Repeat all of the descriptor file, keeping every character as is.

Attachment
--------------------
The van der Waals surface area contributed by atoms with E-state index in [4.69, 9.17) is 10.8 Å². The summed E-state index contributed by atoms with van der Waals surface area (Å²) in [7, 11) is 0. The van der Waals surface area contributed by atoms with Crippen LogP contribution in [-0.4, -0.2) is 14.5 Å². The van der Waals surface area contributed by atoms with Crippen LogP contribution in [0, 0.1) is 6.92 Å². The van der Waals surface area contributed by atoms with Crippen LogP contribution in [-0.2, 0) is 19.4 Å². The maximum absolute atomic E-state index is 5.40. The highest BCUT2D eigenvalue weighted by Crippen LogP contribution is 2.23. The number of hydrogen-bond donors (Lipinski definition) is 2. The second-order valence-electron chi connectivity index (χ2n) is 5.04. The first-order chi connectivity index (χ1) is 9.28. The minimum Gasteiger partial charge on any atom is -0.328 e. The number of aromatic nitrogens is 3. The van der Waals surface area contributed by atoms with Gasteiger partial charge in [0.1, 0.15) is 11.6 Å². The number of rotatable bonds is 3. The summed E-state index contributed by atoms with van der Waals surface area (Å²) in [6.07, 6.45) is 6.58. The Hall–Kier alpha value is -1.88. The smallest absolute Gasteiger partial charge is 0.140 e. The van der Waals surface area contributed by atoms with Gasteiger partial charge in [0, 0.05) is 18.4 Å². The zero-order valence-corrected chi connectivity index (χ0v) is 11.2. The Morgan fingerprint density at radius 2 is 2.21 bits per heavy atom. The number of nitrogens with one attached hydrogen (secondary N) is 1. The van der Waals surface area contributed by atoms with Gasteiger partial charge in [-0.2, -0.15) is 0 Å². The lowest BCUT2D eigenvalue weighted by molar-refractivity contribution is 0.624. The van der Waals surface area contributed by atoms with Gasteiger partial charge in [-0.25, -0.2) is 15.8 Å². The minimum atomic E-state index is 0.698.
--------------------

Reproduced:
The van der Waals surface area contributed by atoms with E-state index in [4.69, 9.17) is 10.8 Å². The summed E-state index contributed by atoms with van der Waals surface area (Å²) in [7, 11) is 0. The van der Waals surface area contributed by atoms with Crippen LogP contribution in [-0.4, -0.2) is 14.5 Å². The van der Waals surface area contributed by atoms with Crippen LogP contribution in [0, 0.1) is 6.92 Å². The van der Waals surface area contributed by atoms with Crippen LogP contribution in [-0.2, 0) is 19.4 Å². The maximum absolute atomic E-state index is 5.40. The highest BCUT2D eigenvalue weighted by Crippen LogP contribution is 2.23. The number of hydrogen-bond donors (Lipinski definition) is 2. The second-order valence-electron chi connectivity index (χ2n) is 5.04. The first-order chi connectivity index (χ1) is 9.28. The minimum Gasteiger partial charge on any atom is -0.328 e. The number of aromatic nitrogens is 3. The van der Waals surface area contributed by atoms with Gasteiger partial charge in [0.1, 0.15) is 11.6 Å². The number of rotatable bonds is 3. The summed E-state index contributed by atoms with van der Waals surface area (Å²) in [6.07, 6.45) is 6.58. The Hall–Kier alpha value is -1.88. The smallest absolute Gasteiger partial charge is 0.140 e. The van der Waals surface area contributed by atoms with Gasteiger partial charge in [0, 0.05) is 18.4 Å². The zero-order valence-corrected chi connectivity index (χ0v) is 11.2. The Morgan fingerprint density at radius 2 is 2.21 bits per heavy atom. The number of nitrogens with one attached hydrogen (secondary N) is 1. The van der Waals surface area contributed by atoms with Gasteiger partial charge in [-0.2, -0.15) is 0 Å². The lowest BCUT2D eigenvalue weighted by molar-refractivity contribution is 0.624. The van der Waals surface area contributed by atoms with Gasteiger partial charge in [-0.25, -0.2) is 15.8 Å². The minimum atomic E-state index is 0.698.